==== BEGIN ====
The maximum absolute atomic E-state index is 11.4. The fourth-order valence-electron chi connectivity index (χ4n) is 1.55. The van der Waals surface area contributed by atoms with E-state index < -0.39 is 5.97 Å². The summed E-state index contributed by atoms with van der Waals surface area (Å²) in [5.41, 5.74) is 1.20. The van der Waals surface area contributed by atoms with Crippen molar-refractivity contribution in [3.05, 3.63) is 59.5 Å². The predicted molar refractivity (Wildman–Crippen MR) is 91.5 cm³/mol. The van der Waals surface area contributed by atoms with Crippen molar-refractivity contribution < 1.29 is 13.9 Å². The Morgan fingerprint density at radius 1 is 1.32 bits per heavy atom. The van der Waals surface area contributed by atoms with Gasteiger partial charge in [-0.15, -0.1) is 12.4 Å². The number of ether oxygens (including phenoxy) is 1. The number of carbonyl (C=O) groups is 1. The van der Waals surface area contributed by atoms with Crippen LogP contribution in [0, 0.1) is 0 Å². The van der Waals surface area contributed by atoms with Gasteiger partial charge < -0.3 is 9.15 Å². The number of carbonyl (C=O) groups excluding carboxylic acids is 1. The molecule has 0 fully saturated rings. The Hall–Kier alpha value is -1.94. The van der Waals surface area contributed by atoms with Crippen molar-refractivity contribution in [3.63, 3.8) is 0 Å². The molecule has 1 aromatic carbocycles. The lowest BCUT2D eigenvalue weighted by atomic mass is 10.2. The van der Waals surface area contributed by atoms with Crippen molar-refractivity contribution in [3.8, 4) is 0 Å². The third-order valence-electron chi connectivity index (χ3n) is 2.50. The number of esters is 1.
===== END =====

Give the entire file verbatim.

The maximum absolute atomic E-state index is 11.4. The fourth-order valence-electron chi connectivity index (χ4n) is 1.55. The van der Waals surface area contributed by atoms with E-state index < -0.39 is 5.97 Å². The summed E-state index contributed by atoms with van der Waals surface area (Å²) in [5.41, 5.74) is 1.20. The van der Waals surface area contributed by atoms with Crippen molar-refractivity contribution in [3.05, 3.63) is 59.5 Å². The predicted molar refractivity (Wildman–Crippen MR) is 91.5 cm³/mol. The van der Waals surface area contributed by atoms with Crippen molar-refractivity contribution < 1.29 is 13.9 Å². The Morgan fingerprint density at radius 1 is 1.32 bits per heavy atom. The van der Waals surface area contributed by atoms with Gasteiger partial charge in [-0.15, -0.1) is 12.4 Å². The number of ether oxygens (including phenoxy) is 1. The number of carbonyl (C=O) groups is 1. The van der Waals surface area contributed by atoms with Crippen LogP contribution in [0, 0.1) is 0 Å². The van der Waals surface area contributed by atoms with Gasteiger partial charge < -0.3 is 9.15 Å². The number of carbonyl (C=O) groups excluding carboxylic acids is 1. The molecule has 0 fully saturated rings. The Hall–Kier alpha value is -1.94. The van der Waals surface area contributed by atoms with Crippen molar-refractivity contribution in [3.63, 3.8) is 0 Å². The molecule has 1 aromatic carbocycles. The lowest BCUT2D eigenvalue weighted by atomic mass is 10.2. The van der Waals surface area contributed by atoms with Crippen molar-refractivity contribution in [3.8, 4) is 0 Å². The third-order valence-electron chi connectivity index (χ3n) is 2.50. The number of esters is 1.